What change have you been putting off in your office? Act now and enjoy the results. Click To Tweet

My office, however, was not just about function, as it also contained a collection of sentimental artifacts: gifts from family and friends, trinkets from significant events, and a near gallery of wall hangings— the most elegant of which was a tastefully matted and smartly framed cover of my first issue of Connections Magazine. Next to it was an evocative gift from my eleventh birthday, a reprint, bordered with a simple homemade frame. Then there was a framed 3-D art rendering—the kind that you need to go slightly crossed-eyed before the hidden image emerges. On the far wall was an avant-garde depiction of a Monopoly game in progress. The remaining item was a black-and-white photo, housed in an inexpensive but seemingly ornate and likely antique frame. It was an aerial photo of my grandfather’s chicken farm, DeHaan Poultry, circa 1960.

The preceding description was written in 2007, but it remained fully accurate until a few months ago. For over a decade, my office configuration and contents had served me well. During that time, it had undergone a minimal change; even at the end, it lacked little in terms of functionality and efficiency, despite its visually diverse array of appurtenances.

So why did I want to ruin a good thing? Quite simply, I wanted to make things better.

Now when I had a colleague (see “Candy DeHaan Joins Peter DeHaan Publishing), it was impractical to have our respective offices on different floors, so I moved my office to be next to my wife’s.

Although the upheaval of my comfortable office was borderline traumatic, the ending result has been worth it. An efficiency expert would deem my new configuration to be even better, and a time-motion maven granted me high marks as well.

Moving also afforded the opportunity to simplify. Several things were discarded, while others items were elevated in status; files were scrutinized, workflow was streamlined, and computer configurations were reworked. A new desk was acquired and a more practical printer connected.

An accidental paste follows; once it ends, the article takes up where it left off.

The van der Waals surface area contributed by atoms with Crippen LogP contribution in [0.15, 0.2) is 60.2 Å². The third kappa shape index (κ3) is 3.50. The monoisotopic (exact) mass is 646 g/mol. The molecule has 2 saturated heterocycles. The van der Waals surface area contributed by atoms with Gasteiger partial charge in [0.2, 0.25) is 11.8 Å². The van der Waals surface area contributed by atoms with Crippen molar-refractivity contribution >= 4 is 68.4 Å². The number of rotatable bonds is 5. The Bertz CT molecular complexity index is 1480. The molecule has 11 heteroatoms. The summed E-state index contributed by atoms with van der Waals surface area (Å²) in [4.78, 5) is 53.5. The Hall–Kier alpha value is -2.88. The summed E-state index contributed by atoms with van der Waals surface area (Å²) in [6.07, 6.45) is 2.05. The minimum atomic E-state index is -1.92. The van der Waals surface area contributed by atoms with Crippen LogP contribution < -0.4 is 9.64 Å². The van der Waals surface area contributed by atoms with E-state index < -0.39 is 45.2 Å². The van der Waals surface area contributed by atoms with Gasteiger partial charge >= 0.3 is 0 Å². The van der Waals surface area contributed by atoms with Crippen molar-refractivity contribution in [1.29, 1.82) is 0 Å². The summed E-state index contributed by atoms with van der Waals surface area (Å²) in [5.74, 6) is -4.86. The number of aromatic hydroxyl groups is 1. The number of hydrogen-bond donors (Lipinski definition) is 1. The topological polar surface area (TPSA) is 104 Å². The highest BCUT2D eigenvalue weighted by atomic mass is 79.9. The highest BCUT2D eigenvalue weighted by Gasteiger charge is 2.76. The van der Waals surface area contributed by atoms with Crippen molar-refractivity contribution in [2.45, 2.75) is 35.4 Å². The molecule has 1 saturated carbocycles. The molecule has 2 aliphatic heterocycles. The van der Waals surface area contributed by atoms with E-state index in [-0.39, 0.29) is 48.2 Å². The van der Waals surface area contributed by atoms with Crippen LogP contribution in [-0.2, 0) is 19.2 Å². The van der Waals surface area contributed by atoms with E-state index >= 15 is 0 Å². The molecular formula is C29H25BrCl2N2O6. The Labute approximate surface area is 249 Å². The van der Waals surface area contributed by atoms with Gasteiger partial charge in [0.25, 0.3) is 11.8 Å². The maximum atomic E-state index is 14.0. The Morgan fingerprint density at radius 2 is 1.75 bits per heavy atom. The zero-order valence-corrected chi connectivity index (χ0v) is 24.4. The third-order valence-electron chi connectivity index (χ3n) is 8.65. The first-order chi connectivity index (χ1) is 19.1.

Moving my office required an investment of time and money. It also took a while before I felt comfortable and effective in my new environment, but I’m better off having made the change. What I had before was good; what I have now is better.

What change have you been putting off in your office? Act now and enjoy the results.

Peter Lyle DeHaan, PhD, is a published author and commercial freelance writer who provides content marketing services.

Asking Questions to Enhance Your Strategic Thinking

By Jill J. Johnson

Jill Johnson-question

The foundation of effective strategic thinking and strategy development is knowing how to ask the right questions. Learning to ask the right questions can be difficult because most people only know how to ask superficial questions that have easy answers. Asking challenging questions allows you to be more impactful in critical situations, have a greater influence on outcomes and help your organization achieve greater results.

Ask Questions That Matter

The level of uncertainty in today’s business climate is driving major challenges for most leaders.

To be an effective leader, you have to fully understand the overall strategic goals of your enterprise and key leadership. Use these goals as the framework to align your thinking.

Understand the critical market forces impacting your business strategies so you can determine the questions to be answered. What critical market forces are at play in your industry? Are there forces evolving around you which have the potential to impact your survival or growth opportunities? Consider what it will take to grow revenue, expand profitability, improve job satisfaction, enhance productivity, or increase customer retention. How does each of these areas impact the questions you should consider? Structure your questions to challenge the critical issues impacting your ability to achieve these goals.

The foundation of effective strategic thinking and strategy development is knowing how to ask the right questions. Click To Tweet

Three Critical Categories of Questions

There are three primary categories of questions to evaluate when you are focusing on your strategic thinking. These questions allow you to scan the various elements impacting your enterprise. These include reviewing what is going on internally in your organization, exploring external market forces creating new challenges or opportunities, and a review of your organizational relationships. Here are some examples of the types of questions you can consider for each level of your scan.